Ice’s perpetual change through the lens of photography, semiotics and science

The climate and environmental history of our planet are archived in ice. Glaciers are an invaluable resource for understanding how our climatic system operated in the past and how it operates now; witnesses of the changes that our planet is undergoing. Carlo Barbante, Director of the CNR Institute of Polar Science, Fabiano Ventura, photographer and president of the non-profit organisation Macromicro, and Valeria Burgio, postdoctoral researcher at Ca’ Foscari University in Venice, engage in dialogue on the role of glaciers as archives and sentinels of climate change.

In regions with mostly smaller glaciers, like the European Alps and the Pyrenees, glaciers will lose more than 80% of their current mass by 2100 under the scenario business as usual (RCP8.5), according to the IPCC. This represents a notable risk, not only for the natural environment, but also from cultural and scientific perspectives. The Foresight Dialogue “Ghiaccio: il racconto del cambiamento. Fotografia, semiotica e scienza per comunicare il climaexplores the crucial role of ice in scientific research, semiotics and as a means of communicating climate change to the general public.

In our future, there is much of our past. By studying the ice and climate from hundreds, even hundreds of thousands of years ago, we can understand how the climate has evolved over time and how it is changing now,” says Carlo Barbante, Director of the CNR Institute of Polar Science and Professor at Ca’ Foscari University of Venice. “If we want to properly put current changes into perspective, we need to have a good understanding of the mechanisms through which the climatic system naturally operates.”

This perspective aligns with that shared by the European project Barbante coordinates, Beyond Epica – Oldest Ice, which aims to obtain data on the evolution of temperatures and the composition of the atmosphere by analysing an ice core extracted from the depths of the Antarctic ice sheet, providing a windowover 1.5 million years back in time. Achieving this goal would set a new extraction record, useful for shedding light on the changes in the climatic system during that extensive time frame.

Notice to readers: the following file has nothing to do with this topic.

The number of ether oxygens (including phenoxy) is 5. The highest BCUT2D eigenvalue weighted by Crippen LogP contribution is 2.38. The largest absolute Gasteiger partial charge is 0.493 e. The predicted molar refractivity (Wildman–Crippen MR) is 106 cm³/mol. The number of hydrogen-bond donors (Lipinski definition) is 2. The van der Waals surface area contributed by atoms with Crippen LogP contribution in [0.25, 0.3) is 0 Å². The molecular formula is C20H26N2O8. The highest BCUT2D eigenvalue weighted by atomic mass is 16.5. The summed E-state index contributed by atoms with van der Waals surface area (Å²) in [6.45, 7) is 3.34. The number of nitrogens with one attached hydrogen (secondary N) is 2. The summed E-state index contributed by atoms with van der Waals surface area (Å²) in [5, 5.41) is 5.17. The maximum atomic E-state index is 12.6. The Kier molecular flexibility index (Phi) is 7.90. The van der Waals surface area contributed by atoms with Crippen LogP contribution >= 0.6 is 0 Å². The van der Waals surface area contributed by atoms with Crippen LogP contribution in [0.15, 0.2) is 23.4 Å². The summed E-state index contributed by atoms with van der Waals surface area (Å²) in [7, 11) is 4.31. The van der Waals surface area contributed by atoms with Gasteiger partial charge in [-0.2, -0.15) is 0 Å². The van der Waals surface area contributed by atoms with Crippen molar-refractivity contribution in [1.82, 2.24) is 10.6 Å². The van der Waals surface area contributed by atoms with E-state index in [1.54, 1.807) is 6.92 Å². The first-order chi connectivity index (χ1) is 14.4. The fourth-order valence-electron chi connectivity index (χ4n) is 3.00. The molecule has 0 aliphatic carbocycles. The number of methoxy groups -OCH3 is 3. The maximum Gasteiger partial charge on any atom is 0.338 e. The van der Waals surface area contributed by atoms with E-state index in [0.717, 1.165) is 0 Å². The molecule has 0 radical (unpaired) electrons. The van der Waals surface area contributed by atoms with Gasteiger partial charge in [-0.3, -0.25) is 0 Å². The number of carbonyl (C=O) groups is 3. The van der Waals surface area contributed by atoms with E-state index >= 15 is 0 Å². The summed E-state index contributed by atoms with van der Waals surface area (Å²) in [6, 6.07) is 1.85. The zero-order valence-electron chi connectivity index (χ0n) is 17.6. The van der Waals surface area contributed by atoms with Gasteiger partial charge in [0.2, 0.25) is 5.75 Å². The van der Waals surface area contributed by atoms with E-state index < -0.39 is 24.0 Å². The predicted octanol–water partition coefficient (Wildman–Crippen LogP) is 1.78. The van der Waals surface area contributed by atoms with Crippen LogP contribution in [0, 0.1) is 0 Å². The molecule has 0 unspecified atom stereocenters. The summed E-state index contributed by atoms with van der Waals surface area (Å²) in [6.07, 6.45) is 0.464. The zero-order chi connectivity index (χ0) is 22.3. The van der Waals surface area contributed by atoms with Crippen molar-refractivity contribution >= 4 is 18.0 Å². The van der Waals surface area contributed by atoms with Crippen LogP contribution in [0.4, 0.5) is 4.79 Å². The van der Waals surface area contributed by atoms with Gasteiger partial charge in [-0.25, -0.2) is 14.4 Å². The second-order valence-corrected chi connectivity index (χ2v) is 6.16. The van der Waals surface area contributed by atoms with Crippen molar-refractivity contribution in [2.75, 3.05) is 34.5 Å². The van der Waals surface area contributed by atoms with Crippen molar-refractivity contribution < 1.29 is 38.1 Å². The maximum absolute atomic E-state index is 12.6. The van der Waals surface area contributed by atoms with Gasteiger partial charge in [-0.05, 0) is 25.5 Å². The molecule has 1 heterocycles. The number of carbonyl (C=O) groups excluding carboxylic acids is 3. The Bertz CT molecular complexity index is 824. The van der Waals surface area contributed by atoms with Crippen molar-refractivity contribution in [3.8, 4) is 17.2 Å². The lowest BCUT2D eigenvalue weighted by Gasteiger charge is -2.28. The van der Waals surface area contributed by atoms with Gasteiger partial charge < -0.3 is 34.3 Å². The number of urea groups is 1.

Barbante underscored the significance of ice cores as “climate archives” in the UNESCO-recognized project ICE MEMORY. This initiative gathers and safeguards ice samples from glaciers worldwide, preserving crucial information trapped within the ice that might be at risk due to global warming. According to Barbante, “ice cores contain truly remarkable information about the climate forcings, such as greenhouse gases trapped within microscopic air bubbles, and about the forcings and responses that the climate provides.” The preservation of these ice cores becomes crucial to ensure that future generations of scientists have access to information that might otherwise be lost.

Valeria Burgio, postdoctoral researcher at Ca’ Foscari University of Venice, refers to ice cores as “indicative devices”, describing them as “a succession of traces of events that occurred in the past.” In her study, “Ice Core Verticality: The Eloquence of Ice and the Visual Construction of Deep Time,” she delves into the semiotic significance of ice cores, highlighting that these cores go beyond being mere objects of scientific analysis: they are also “communicative objects”. They embody a natural heritage and a priceless informational resource therefore justifying their preservation and protection.

Fabiano Ventura, landscape photographer and president of the non-profit organisation Macromicro, similarly considers glaciers as communicative objects, using them to represent the impacts of climate change by merging photography and science

Ventura is the creator and director of the photographic-scientific project On the Trails of the Glaciers. Over a period of thirteen years, Ventura and his team have undertaken eight expeditions to the world’s major mountain ranges to recreate the images of glaciers captured by early photographers and explorers in the late 19th and early 20th century through the use of the repeat photography technique. This method, long used by researchers and glaciologists, involves capturing glaciers, or their remnants, in the same locations, during roughly the same seasonal period and at the same time of day as the oldest photographs.

“By combining comparative photographs with scientific data, our goal was to narrate the story of climate change,” Ventura explains. With his project, he creates a narrative that resonates with the general public and enables them to understand the significance of glaciers and ongoing changes to our planet through “an innovative and, most importantly, emotionally engaging methodology.”

Watch the full webinar (in Italian language)